Classical Conversations is an organization that provides a classical, Christian curriculum to homeschooling families, who then meet in Classical Conversations communities once a week to model that learning and engage in the conversations necessary to classical education. Classical education is the education of the medieval and ancient learners, emphasizing learning through three of the seven liberal arts: grammar, dialectic, and rhetoric (the Trivium).
Through the art of grammar, students learn to memorize the basic facts that makeup a subject. In American history, for example, they would memorize the presidents and other dates and events that pertain to the subject. In science, they might memorize the steps of the scientific method and various scientists from history. While some may object to the practice of rote memorization, Classical Conversations families find that it is often the parents who dislike memorizing, not the young children. Young children, on the other hand, tend to enjoy the repetition of songs and chants that help them to learn the facts (think about how each of us learned the ABCs.)
Through the art of dialectic, students discuss the facts they’ve learned, comparing them and discovering the definitions, circumstances, and relationships that help them to realize the ideas and truths they communicate. Dialectic learning tends to be conversational, and the students enjoy the process of discovery that it promotes. They are more engaged than students who are forced to learn at the opposite end of a lecture.
Through the art of rhetoric, students learn to take the ideas and truths they’ve learned and practice the art of communicating them, persuasively, to an audience. They tend to practice essay-writing and public speaking so that they can develop an understanding of the subject that allows them to teach it to others.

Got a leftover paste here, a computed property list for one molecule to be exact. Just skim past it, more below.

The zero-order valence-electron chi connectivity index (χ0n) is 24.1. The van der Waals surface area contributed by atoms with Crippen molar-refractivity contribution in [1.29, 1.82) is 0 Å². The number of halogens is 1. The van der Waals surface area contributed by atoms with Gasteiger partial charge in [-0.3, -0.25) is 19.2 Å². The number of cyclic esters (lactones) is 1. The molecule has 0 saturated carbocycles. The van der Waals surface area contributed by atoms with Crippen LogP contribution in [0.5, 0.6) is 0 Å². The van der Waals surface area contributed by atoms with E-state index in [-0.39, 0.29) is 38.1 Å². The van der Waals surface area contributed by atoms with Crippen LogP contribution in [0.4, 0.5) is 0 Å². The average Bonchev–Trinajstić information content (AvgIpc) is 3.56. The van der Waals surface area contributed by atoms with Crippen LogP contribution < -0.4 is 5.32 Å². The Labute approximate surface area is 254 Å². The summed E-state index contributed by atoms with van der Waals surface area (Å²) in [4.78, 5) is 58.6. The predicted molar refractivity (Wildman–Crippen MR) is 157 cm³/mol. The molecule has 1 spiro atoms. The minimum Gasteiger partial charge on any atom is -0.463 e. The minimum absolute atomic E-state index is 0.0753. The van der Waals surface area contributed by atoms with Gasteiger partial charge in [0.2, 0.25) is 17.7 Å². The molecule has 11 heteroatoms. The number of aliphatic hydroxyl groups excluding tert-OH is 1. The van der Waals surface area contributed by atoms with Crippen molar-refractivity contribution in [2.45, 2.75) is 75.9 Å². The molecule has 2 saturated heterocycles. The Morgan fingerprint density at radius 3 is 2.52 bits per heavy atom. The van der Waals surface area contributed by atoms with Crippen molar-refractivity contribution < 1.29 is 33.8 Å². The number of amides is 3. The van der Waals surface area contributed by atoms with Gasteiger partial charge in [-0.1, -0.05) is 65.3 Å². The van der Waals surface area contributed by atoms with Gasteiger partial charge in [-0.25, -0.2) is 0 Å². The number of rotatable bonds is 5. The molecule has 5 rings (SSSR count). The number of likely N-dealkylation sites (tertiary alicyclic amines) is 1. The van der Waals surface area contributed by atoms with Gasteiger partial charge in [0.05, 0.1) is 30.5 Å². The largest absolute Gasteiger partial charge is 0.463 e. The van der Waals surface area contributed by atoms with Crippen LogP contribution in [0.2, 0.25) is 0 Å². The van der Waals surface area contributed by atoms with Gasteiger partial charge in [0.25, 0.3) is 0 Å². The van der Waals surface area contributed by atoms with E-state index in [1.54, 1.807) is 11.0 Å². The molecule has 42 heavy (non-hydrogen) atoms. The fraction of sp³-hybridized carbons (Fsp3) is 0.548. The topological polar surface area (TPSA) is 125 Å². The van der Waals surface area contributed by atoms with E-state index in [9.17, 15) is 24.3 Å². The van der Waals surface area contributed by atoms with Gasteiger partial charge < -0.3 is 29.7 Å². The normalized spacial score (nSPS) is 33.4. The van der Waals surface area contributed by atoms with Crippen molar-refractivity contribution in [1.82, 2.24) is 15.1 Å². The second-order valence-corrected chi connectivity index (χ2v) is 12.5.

Classical Conversations uses these arts through the education process and realizes the necessity of community for the practice of these arts, especially the arts of dialectic and rhetoric. Thus, families meet in community one day a week where their children break off into classes, led by a trained tutor, to practice these arts in small groups. Classical Conversations, then, emphasizes the best of homeschooling within a family unit and the best of learning in school-type community. Teaching methods and best practices are modeled by the tutor to the parents, as well as learning methods and best practices being modeled to the students by the tutor.
The program, moreover, asks that a single tutor teach all six subjects each week, so the ability to teach all subjects is modeled to the parents and the ability and willingness to learn all six subjects well is modeled to the students. The students, ultimately, learn their subjects well–as can be attested to by those who have completed the program–and learn that the expectation for them to learn all subjects well is a reasonable one. The single tutor model, furthermore, enables the students to fully integrate what they have learned in every subject.
In can be frustrating, though, for interested families to find a Classical Conversations community in their area. The program started just sixteen years ago in Winston-Salem, NC. While it has spread to all fifty states and fifteen countries, and has over 60,000 students enrolled, it is not available in every area. Interested families can find one, or start one, by visiting the website.